SOURCE: Take Charge America

June 10, 2008 13:52 ET

Take Charge America Offers Financial Tips for Engaged Couples

Organization's "Budget Doctor" Has Advice for Husbands- and Wives-to-Be

PHOENIX, AZ--(Marketwire - June 10, 2008) - Take Charge America, the nation's leading non-profit financial education organization, is offering couples tips on how to successfully merge their money before marriage and is encouraging all fiancés to take a few financial steps before walking down the aisle.

"Before couples wed this summer, they should take a step back and discuss all details of their financial past and future," said Mike Sullivan, director of education and "Budget Doctor" at Take Charge America. "The scary fact is that the number one cause for divorce is money, so determining financial compatibility should be at the top of every busy couple's to-do list."

Sullivan notes that all couples can greatly benefit from delving into the often undisclosed details of spending habits and perspectives on finances. If the outcome is unsettling, it may be beneficial to consult a credit counseling or debt management service before the big day. Take Charge America offers many such programs, and qualified counselors can be reached at 1-800-823-7396. In addition, Sullivan offers the following suggestions for developing -- and maintaining -- a happy and healthy financial marriage:

1.   Exchange credit reports - Couples should order a free copy of their
     credit reports ( to share with one another,
     so there are no secrets regarding credit history that may affect big
     purchases they are likely to make in the near future. Be aware that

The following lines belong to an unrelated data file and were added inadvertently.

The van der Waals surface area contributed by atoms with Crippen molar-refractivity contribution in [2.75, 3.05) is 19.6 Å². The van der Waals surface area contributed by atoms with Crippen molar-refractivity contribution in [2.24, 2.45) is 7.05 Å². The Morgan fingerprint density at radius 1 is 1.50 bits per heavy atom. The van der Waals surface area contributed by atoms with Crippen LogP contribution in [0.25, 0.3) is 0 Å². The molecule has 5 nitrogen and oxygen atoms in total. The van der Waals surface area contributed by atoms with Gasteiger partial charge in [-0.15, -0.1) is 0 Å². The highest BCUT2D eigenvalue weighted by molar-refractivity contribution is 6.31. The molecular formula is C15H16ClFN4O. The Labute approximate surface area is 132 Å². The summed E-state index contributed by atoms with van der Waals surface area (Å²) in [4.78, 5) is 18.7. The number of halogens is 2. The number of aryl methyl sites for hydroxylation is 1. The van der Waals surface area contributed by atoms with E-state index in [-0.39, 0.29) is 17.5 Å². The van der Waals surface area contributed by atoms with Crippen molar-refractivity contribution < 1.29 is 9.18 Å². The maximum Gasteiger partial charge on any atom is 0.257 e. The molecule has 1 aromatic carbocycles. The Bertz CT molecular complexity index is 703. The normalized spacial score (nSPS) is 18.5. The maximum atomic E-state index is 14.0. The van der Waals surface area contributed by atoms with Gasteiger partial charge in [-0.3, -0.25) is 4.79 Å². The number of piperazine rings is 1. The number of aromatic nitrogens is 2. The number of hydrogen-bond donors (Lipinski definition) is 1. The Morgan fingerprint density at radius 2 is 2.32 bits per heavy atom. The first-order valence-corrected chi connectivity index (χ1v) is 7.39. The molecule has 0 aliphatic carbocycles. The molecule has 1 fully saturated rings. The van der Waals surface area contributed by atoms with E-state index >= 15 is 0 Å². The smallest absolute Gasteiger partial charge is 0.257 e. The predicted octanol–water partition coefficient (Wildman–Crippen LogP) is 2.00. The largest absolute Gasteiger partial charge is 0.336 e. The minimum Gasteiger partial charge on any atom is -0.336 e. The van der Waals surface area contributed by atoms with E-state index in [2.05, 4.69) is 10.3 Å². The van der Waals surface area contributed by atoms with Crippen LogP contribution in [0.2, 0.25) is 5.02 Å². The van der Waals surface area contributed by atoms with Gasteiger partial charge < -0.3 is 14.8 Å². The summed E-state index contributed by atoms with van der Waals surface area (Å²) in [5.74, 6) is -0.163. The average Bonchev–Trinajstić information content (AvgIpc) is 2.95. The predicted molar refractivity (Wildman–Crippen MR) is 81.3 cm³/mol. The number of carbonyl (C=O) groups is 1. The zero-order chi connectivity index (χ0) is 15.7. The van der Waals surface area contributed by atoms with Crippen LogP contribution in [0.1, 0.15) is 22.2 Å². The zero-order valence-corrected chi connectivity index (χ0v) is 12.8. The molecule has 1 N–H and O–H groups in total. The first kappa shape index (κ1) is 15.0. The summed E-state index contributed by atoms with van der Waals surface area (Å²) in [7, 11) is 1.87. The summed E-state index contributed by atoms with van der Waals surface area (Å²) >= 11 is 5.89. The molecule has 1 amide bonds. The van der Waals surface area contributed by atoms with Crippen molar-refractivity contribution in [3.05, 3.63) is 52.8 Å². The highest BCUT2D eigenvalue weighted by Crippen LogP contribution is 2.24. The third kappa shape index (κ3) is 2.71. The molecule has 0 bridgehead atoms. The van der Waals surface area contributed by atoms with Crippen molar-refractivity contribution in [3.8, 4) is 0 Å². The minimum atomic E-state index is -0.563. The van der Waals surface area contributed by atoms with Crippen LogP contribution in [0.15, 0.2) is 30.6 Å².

one partner's credit report is likely to be better than the other's.
     Each partner should write down expectations and set a date to wed
     after their credit reports meet those expectations. After seeing
     results, go ahead and get hitched! And even after the wedding, couples
     should do a quarterly review of credit reports and expect progress.

2.   Establish financial compatibility - Explore financial likes and
     differences. One partner may be a free spender, while the other is
     frugal. Learn these differences and discuss them openly to try to
     understand your partner's perspective and find a middle ground.

3.   Communicate openly - Clearly and directly express any money concerns
     from day one. Don't be afraid to have an unpleasant discussion now, as
     it may mean avoiding a lifetime of frustration and arguments. A
     marriage should be able to withstand a few honest criticisms, so get
     them out of the way before you say "I do."

4.   Make a reasonable budget together - After you've shared all your
     financials and communicated through your issues, create a livable
     budget. Have a plan for spending and saving and stick to it. Discuss
     your future goals, and how you plan to finance what isn't free. Hold
     regular check-ins to go over your finances and discuss issues openly
     on a regular basis. That way, both partners are on the same page and
     are working toward the same end.

"Deal with money issues just as you would any relationship issue," said Sullivan. "Have a plan, a purpose and a commitment. As long as you communicate your expectations and needs, you can work through issues -- your marriage is worth the investment."


Founded in 1987, Take Charge America is currently celebrating more than 20 years of service as one of the country's largest non-profit financial education and consumer debt service organizations. Through education, customized credit counseling and debt management, Take Charge America helps consumers achieve self-reliance, financial stability and financial freedom. Take Charge America is a member of the Association of Independent Consumer Credit Counseling Agencies, a national membership organization established to promote quality and consistent delivery of credit counseling services. In 2006, the organization received the Better Business Bureau Ethics Award in recognition of its business ethics and integrity in the marketplace. To learn more about the organization or its programs, please call 1-800-823-7396 or visit

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